More than Sunscreen: Comprehensive Sun Protection
Most of us welcome the summer months. After all, a healthy dose of sunshine has been linked with better bone health, higher levels of the ‘happy hormone’ serotonin, and improved sleep quality. However, we can have too much of a good thing. A sensible approach to sun protection is essential to prevent premature skin ageing and other damaging effects from too much sun exposure.
Surprisingly, the International Agency for Research on Cancer has reported that sunscreens are linked with a higher risk of melanoma (1). A recent review has supported these findings, linking sunscreen use with increased risk of moles and malignant melanoma (2). The agency suggests that this could be partly because those who wear sunscreen do so in order th48at they can spend longer in the sun. The protective effect of sunscreen is then outweighed by overexposure to the sun, meaning the idea of sun protection for the individual is compromised. The Working Group concluded that sunscreens do indeed protect against skin cancer, but only if consumers use it sensibly, and as only one part of their sun protection strategy:
“Use of sunscreens should be one part of a comprehensive sun avoidance strategy that includes moving into shade when the sun is near zenith and the use of protective clothing.”
Clearly, staying out of direct sunlight when the sun is at its strongest – between the hours of 10am and 2pm – is a sensible measure. Covering up with a light linen shirt and a wide brimmed hat can also offer good sun protection whilst allowing the wearer to stay cool and comfortable.
Recent studies have also investigated ways of protecting the skin from the inside – especially with nutrients that help to protect the skin from free radical damage, increase natural resistance to UVA and UVB light and fight inflammation. Here are three top supplements for inside-out protection:
Naturally present in tomatoes, red peppers and grapefruit, lycopene is a carotenoid that neutralises the harmful effects of UV light. Human studies have found that lycopene offers protection against sun damage: women supplementing just 16mg lycopene each day experienced significant sun protection (3). Eating plenty of tomato-based meals can provide a good amount of lycopene each day. Some multivitamin formulas are also fortified with lycopene for additional antioxidant benefits.
Even more potent than lycopene, astaxanthin is a powerful antioxidant with multiple health benefits. It is produced by microalgae, serving as a protective shield against UV radiation at times when water is sparse and sunlight is strong.
Known as the ‘King of Antioxidants’, astaxanthin is hundreds of times more powerful than other antioxidants such as vitamin E when it comes to quenching oxidative damage from sunlight. Lab studies have confirmed that astaxanthin offers protection from UVA damage, and preliminary human trials have shown that just three weeks of supplementation with 4mg astaxanthin resulted in significant sun protection (4,5).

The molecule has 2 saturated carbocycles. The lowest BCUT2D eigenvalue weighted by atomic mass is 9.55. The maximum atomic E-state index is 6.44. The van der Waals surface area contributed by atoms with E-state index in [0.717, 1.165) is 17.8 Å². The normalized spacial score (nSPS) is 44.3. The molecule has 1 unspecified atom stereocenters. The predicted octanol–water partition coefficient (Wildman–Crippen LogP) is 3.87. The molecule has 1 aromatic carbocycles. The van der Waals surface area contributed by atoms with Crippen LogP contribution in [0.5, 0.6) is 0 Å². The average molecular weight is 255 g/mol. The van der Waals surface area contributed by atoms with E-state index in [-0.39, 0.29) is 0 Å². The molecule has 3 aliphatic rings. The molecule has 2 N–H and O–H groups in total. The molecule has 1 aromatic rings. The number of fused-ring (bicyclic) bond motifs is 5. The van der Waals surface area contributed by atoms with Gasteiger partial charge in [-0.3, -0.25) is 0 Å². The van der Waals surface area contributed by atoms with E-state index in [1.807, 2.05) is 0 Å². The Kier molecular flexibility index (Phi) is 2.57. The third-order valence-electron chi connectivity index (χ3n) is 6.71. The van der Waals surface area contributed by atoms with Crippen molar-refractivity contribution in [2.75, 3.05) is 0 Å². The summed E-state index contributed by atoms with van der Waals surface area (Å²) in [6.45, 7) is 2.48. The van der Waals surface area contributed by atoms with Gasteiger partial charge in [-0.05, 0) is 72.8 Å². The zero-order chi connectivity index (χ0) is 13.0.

When your skin is at risk of sun damage, a bodily process called ‘p53 expression’ is triggered to protect it. When this process goes awry, this can result in melanoma. Omega-3 oils appear to protect the skin by regulating this process. Several studies support the sun protection benefits of omega-3 supplementation. People with higher levels of omega-3 in their blood show less sun damage, and 4g of omega-3 daily has been found to reduce sunburn and reduce damaging p53 in the skin (6,7).
One final consideration when using sunscreen is that these protective sun creams also block synthesis of vitamin D. This might be a particular concern for those of us who are careful to use sunscreen regularly – especially as many of us spend a lot of time indoors, and are based in the UK where UV light is not as strong. When using a sunscreen of SPF15 or above, or if regularly using cosmetics and moisturizers with added UV protection, it may be wise to supplement vitamin D in order to ensure sufficient levels throughout the year.
Topical sunscreens are certainly a sensible measure to protect the skin, but the Cancer Research Agency agrees that it is only part of the story. Adding a healthy diet rich in protective antioxidants and skin-healthy nutrients will also help to ensure that your skin is protected from the inside out.
1. Vainio H, et al. Cancer-preventive effects of sunscreens are uncertain. Scandinavian Journal of Work and Environmental Health 2000;26(6):529-531
2. Autier P. Sunscreen abuse for intentional sun exposure. Br J Dermatol. 2009;161 Suppl 3:40-5
3. Stahl W et al (2001) Dietary tomato paste protects against ultraviolet light-induced erythema in humans. J Nutr 131(5):1449-51.
4. Lyons NM and O’Brien NM (2002) Modulatory effects of an algal extract containing astaxanthin on UVA-irradiated cells in culture. Journal of Dermatological Science 30(1):73-84
5. Clinical Trial Indicates Sun Protection from BioAstin Supplement. http://www.cyanotech.com/pdfs/bioastin/batl33.pdf
6. van der Pol JC et al (2011) Serum omega-3 and omega-6 fatty acids and cutaneous p53 expression in an Australian population. Cancer Epidemiol Biomarkers Prev 20(3):530-6.
7. Rhodes LE et al (2003) Effect of eicosapentaenoic acid, an omega-3 polyunsaturated fatty acid, on UVR-related cancer risk in humans. An assessment of early genotoxic markers. Carcinogenesis 24(5):919-925